How to Find Duplicates (and Near-Duplicates) in a Corpus with NLP How to Find Duplicates (and Near-Duplicates) in a Corpus with NLP
Building a large high-quality corpus for Natural Language Processing (NLP) is not for the faint of heart. Text data can be large, cumbersome,... How to Find Duplicates (and Near-Duplicates) in a Corpus with NLP

Building a large high-quality corpus for Natural Language Processing (NLP) is not for the faint of heart. Text data can be large, cumbersome, and unwieldy and unlike clean numbers or categorical data in rows and columns, discerning differences between documents can be challenging. In organizations where documents are shared, modified, and shared again before being saved in an archive, the problem of duplication can become overwhelming.

To find exact duplicates, matching all string pairs is the simplest approach, but it is not a very efficient or sufficient technique. Using the MD5 or SHA-1 hash algorithms can get us a correct outcome with a faster speed, yet near-duplicates would still not be on the radar. Text similarity is useful for finding files that look alike. There are various approaches to this and each of them has its own way to define documents that are considered duplicates. Furthermore, the definition of duplicate documents has implications for the type of processing and the results produced. Below are some of the options.

Using SAS Visual Text Analytics, you can customize and accomplish this task during your corpus analysis journey either with Python SWAT package or with PROC SQL in SAS.

Work with Python SWAT

The Python SWAT package provides us with a Python interface to SAS Cloud Analytic Services (CAS). In this article, we’ll call the profileText action, pull down output tables, and perform duplicate identification in Python.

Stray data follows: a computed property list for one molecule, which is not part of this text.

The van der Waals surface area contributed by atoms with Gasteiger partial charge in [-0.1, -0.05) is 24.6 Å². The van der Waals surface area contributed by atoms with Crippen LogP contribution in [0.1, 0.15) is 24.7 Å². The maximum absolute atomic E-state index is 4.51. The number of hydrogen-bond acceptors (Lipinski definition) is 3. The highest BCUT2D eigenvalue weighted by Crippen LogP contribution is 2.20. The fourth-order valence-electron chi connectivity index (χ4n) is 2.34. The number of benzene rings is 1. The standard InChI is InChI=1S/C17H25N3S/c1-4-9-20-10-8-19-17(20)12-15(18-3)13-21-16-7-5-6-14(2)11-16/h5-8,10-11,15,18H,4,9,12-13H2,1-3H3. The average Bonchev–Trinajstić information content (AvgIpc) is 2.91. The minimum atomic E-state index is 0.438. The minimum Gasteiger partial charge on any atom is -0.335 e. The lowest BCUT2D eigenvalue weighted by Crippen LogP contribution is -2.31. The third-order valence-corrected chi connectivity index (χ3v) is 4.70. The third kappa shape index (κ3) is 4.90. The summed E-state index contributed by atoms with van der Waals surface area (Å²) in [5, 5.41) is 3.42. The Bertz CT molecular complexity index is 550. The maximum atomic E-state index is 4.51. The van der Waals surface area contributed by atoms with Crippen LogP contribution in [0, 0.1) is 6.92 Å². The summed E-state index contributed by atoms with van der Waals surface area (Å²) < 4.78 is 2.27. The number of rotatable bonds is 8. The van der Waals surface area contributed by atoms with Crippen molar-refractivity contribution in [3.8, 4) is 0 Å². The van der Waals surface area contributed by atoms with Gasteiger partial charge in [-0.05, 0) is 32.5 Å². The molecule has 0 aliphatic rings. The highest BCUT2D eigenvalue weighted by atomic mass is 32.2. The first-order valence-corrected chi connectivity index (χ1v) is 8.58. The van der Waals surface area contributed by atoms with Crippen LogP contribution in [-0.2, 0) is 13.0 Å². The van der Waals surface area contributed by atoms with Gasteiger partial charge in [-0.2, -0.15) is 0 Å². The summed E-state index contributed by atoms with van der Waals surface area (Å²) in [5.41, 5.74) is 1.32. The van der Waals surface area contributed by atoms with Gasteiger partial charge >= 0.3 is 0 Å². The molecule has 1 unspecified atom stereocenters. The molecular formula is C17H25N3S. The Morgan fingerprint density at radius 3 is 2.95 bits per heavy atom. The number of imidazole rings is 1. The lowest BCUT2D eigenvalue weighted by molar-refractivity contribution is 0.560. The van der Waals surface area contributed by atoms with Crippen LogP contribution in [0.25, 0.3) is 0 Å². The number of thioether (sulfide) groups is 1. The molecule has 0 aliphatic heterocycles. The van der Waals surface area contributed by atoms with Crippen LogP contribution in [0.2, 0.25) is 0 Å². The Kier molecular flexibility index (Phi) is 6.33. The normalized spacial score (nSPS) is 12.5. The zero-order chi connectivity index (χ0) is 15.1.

Prepare the data

The corpus we’re going to explore is Second Release of the American National Corpus (ANC2). It’s also one of the reference corpora for the profileText action. The corpus contains over 22,000,000 words of written and spoken texts and comes with both annotated data and their plain texts.

We put all 13295 plain text files under /home/anc2. After connecting to the CAS server, we create the table TESTDATA with ANC2 data.

# Import libraries
import swat
from collections import Counter
import pandas as pd
import itertools
import random
# Connect to CAS server
s = swat.CAS("cloud.example.com", 5570)
# Add the caslib mycas with the path to corpus directory
# Load txt files under anc/ to the CASTable testdata
s.loadTable(casout={"name":"TESTDATA", "replace":True},


We can check on the table easily, such as by using columnInfo() or head().

# View column summary for testdata
anc2 = s.CASTable("TESTDATA", replace=True)


# Check on the first five rows


Profile the data